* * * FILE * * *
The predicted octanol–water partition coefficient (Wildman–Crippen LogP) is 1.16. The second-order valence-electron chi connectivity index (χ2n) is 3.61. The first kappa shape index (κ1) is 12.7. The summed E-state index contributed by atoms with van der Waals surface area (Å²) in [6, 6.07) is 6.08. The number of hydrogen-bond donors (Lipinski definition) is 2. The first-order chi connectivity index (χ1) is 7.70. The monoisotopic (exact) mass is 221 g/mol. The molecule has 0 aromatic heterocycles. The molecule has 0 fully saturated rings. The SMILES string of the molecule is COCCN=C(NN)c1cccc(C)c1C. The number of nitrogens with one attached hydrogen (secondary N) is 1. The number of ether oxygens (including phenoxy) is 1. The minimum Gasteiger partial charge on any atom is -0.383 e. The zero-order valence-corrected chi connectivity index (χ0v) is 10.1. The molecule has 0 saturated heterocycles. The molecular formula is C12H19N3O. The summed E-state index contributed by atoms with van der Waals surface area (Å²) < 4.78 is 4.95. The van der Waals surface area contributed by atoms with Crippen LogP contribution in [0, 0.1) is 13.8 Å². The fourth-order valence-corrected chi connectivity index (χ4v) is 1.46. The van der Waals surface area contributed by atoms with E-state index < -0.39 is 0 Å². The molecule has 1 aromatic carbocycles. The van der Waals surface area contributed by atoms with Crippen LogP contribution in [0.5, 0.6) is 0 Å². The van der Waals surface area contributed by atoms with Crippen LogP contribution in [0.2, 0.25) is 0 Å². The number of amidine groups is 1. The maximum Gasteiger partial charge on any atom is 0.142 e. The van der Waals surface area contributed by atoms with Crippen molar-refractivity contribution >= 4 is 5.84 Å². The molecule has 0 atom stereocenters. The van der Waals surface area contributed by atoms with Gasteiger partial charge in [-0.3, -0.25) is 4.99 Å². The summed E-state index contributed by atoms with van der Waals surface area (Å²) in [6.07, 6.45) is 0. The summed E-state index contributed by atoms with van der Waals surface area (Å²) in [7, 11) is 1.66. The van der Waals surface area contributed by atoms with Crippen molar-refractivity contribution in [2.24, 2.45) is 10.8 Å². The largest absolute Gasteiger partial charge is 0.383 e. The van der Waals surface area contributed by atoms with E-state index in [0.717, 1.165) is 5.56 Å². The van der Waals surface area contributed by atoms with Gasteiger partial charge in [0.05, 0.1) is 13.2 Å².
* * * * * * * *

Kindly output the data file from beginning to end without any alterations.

The predicted octanol–water partition coefficient (Wildman–Crippen LogP) is 1.16. The second-order valence-electron chi connectivity index (χ2n) is 3.61. The first kappa shape index (κ1) is 12.7. The summed E-state index contributed by atoms with van der Waals surface area (Å²) in [6, 6.07) is 6.08. The number of hydrogen-bond donors (Lipinski definition) is 2. The first-order chi connectivity index (χ1) is 7.70. The monoisotopic (exact) mass is 221 g/mol. The molecule has 0 aromatic heterocycles. The molecule has 0 fully saturated rings. The SMILES string of the molecule is COCCN=C(NN)c1cccc(C)c1C. The number of nitrogens with one attached hydrogen (secondary N) is 1. The number of ether oxygens (including phenoxy) is 1. The minimum Gasteiger partial charge on any atom is -0.383 e. The zero-order valence-corrected chi connectivity index (χ0v) is 10.1. The molecule has 0 saturated heterocycles. The molecular formula is C12H19N3O. The summed E-state index contributed by atoms with van der Waals surface area (Å²) < 4.78 is 4.95. The van der Waals surface area contributed by atoms with Crippen LogP contribution in [0, 0.1) is 13.8 Å². The fourth-order valence-corrected chi connectivity index (χ4v) is 1.46. The van der Waals surface area contributed by atoms with E-state index < -0.39 is 0 Å². The molecule has 1 aromatic carbocycles. The van der Waals surface area contributed by atoms with Crippen LogP contribution in [0.5, 0.6) is 0 Å². The van der Waals surface area contributed by atoms with Crippen LogP contribution in [0.2, 0.25) is 0 Å². The number of amidine groups is 1. The maximum Gasteiger partial charge on any atom is 0.142 e. The van der Waals surface area contributed by atoms with Crippen molar-refractivity contribution >= 4 is 5.84 Å². The molecule has 0 atom stereocenters. The van der Waals surface area contributed by atoms with Gasteiger partial charge in [-0.3, -0.25) is 4.99 Å². The summed E-state index contributed by atoms with van der Waals surface area (Å²) in [6.07, 6.45) is 0. The summed E-state index contributed by atoms with van der Waals surface area (Å²) in [7, 11) is 1.66. The van der Waals surface area contributed by atoms with Crippen molar-refractivity contribution in [2.24, 2.45) is 10.8 Å². The largest absolute Gasteiger partial charge is 0.383 e. The van der Waals surface area contributed by atoms with E-state index in [0.717, 1.165) is 5.56 Å². The van der Waals surface area contributed by atoms with Gasteiger partial charge in [0.05, 0.1) is 13.2 Å².